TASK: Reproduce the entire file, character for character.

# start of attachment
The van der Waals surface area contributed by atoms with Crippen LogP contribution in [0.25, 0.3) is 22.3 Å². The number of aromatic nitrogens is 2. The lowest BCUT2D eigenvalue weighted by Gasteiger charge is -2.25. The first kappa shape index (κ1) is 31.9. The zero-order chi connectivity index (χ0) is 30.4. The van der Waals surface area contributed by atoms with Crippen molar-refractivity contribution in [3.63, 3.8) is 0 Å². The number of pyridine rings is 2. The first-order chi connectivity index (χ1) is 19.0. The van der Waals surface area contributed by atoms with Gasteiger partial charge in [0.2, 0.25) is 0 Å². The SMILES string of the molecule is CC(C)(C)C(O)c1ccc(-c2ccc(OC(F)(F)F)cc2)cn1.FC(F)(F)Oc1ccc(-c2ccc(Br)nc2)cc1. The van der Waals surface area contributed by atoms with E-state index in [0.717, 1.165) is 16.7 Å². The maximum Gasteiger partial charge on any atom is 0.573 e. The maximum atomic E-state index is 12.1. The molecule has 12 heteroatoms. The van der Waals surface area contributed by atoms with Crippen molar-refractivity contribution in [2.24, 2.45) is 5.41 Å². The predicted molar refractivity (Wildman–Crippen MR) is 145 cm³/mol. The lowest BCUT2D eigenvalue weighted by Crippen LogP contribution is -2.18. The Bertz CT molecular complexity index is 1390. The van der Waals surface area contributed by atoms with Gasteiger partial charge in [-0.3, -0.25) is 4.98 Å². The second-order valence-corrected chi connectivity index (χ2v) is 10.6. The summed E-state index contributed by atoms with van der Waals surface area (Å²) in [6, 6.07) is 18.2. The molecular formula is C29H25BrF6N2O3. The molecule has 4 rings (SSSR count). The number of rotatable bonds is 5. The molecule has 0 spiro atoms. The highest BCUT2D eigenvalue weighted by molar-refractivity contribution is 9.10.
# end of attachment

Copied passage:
The van der Waals surface area contributed by atoms with Crippen LogP contribution in [0.25, 0.3) is 22.3 Å². The number of aromatic nitrogens is 2. The lowest BCUT2D eigenvalue weighted by Gasteiger charge is -2.25. The first kappa shape index (κ1) is 31.9. The zero-order chi connectivity index (χ0) is 30.4. The van der Waals surface area contributed by atoms with Crippen molar-refractivity contribution in [3.63, 3.8) is 0 Å². The number of pyridine rings is 2. The first-order chi connectivity index (χ1) is 19.0. The van der Waals surface area contributed by atoms with Gasteiger partial charge in [0.2, 0.25) is 0 Å². The SMILES string of the molecule is CC(C)(C)C(O)c1ccc(-c2ccc(OC(F)(F)F)cc2)cn1.FC(F)(F)Oc1ccc(-c2ccc(Br)nc2)cc1. The van der Waals surface area contributed by atoms with E-state index in [0.717, 1.165) is 16.7 Å². The maximum Gasteiger partial charge on any atom is 0.573 e. The maximum atomic E-state index is 12.1. The molecule has 12 heteroatoms. The van der Waals surface area contributed by atoms with Crippen molar-refractivity contribution in [2.24, 2.45) is 5.41 Å². The predicted molar refractivity (Wildman–Crippen MR) is 145 cm³/mol. The lowest BCUT2D eigenvalue weighted by Crippen LogP contribution is -2.18. The Bertz CT molecular complexity index is 1390. The van der Waals surface area contributed by atoms with Gasteiger partial charge in [-0.3, -0.25) is 4.98 Å². The second-order valence-corrected chi connectivity index (χ2v) is 10.6. The summed E-state index contributed by atoms with van der Waals surface area (Å²) in [6, 6.07) is 18.2. The molecular formula is C29H25BrF6N2O3. The molecule has 4 rings (SSSR count). The number of rotatable bonds is 5. The molecule has 0 spiro atoms. The highest BCUT2D eigenvalue weighted by molar-refractivity contribution is 9.10.